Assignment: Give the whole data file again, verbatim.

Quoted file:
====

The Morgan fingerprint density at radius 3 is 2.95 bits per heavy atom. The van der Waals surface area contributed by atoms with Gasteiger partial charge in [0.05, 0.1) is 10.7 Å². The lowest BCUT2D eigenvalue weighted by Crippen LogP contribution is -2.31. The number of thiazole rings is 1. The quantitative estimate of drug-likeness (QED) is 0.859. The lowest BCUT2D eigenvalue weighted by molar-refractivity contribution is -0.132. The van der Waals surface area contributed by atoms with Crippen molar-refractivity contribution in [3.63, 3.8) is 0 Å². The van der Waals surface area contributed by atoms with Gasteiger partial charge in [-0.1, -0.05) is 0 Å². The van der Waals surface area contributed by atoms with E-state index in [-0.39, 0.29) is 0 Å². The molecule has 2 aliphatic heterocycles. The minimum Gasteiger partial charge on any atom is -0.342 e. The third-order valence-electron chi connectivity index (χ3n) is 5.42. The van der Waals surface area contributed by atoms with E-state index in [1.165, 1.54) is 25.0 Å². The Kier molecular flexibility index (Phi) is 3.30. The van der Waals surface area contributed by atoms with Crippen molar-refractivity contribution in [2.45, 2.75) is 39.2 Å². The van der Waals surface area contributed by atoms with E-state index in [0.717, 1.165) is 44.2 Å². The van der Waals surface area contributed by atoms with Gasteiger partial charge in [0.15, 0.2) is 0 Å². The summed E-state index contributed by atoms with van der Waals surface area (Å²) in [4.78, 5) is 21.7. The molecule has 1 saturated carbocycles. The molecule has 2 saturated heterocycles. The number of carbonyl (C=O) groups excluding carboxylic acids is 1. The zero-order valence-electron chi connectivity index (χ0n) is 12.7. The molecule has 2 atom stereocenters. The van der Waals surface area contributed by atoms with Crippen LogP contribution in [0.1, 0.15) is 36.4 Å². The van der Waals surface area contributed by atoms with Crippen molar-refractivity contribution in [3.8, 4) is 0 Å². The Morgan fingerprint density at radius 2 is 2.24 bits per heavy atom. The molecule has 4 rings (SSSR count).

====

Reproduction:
The Morgan fingerprint density at radius 3 is 2.95 bits per heavy atom. The van der Waals surface area contributed by atoms with Gasteiger partial charge in [0.05, 0.1) is 10.7 Å². The lowest BCUT2D eigenvalue weighted by Crippen LogP contribution is -2.31. The number of thiazole rings is 1. The quantitative estimate of drug-likeness (QED) is 0.859. The lowest BCUT2D eigenvalue weighted by molar-refractivity contribution is -0.132. The van der Waals surface area contributed by atoms with Crippen molar-refractivity contribution in [3.63, 3.8) is 0 Å². The van der Waals surface area contributed by atoms with Gasteiger partial charge in [-0.1, -0.05) is 0 Å². The van der Waals surface area contributed by atoms with E-state index in [-0.39, 0.29) is 0 Å². The molecule has 2 aliphatic heterocycles. The minimum Gasteiger partial charge on any atom is -0.342 e. The third-order valence-electron chi connectivity index (χ3n) is 5.42. The van der Waals surface area contributed by atoms with E-state index in [1.165, 1.54) is 25.0 Å². The Kier molecular flexibility index (Phi) is 3.30. The van der Waals surface area contributed by atoms with Crippen molar-refractivity contribution in [2.45, 2.75) is 39.2 Å². The van der Waals surface area contributed by atoms with E-state index in [0.717, 1.165) is 44.2 Å². The van der Waals surface area contributed by atoms with Gasteiger partial charge in [0.15, 0.2) is 0 Å². The summed E-state index contributed by atoms with van der Waals surface area (Å²) in [4.78, 5) is 21.7. The molecule has 1 saturated carbocycles. The molecule has 2 saturated heterocycles. The number of carbonyl (C=O) groups excluding carboxylic acids is 1. The zero-order valence-electron chi connectivity index (χ0n) is 12.7. The molecule has 2 atom stereocenters. The van der Waals surface area contributed by atoms with Crippen LogP contribution in [0.1, 0.15) is 36.4 Å². The van der Waals surface area contributed by atoms with Crippen molar-refractivity contribution in [3.8, 4) is 0 Å². The Morgan fingerprint density at radius 2 is 2.24 bits per heavy atom. The molecule has 4 rings (SSSR count).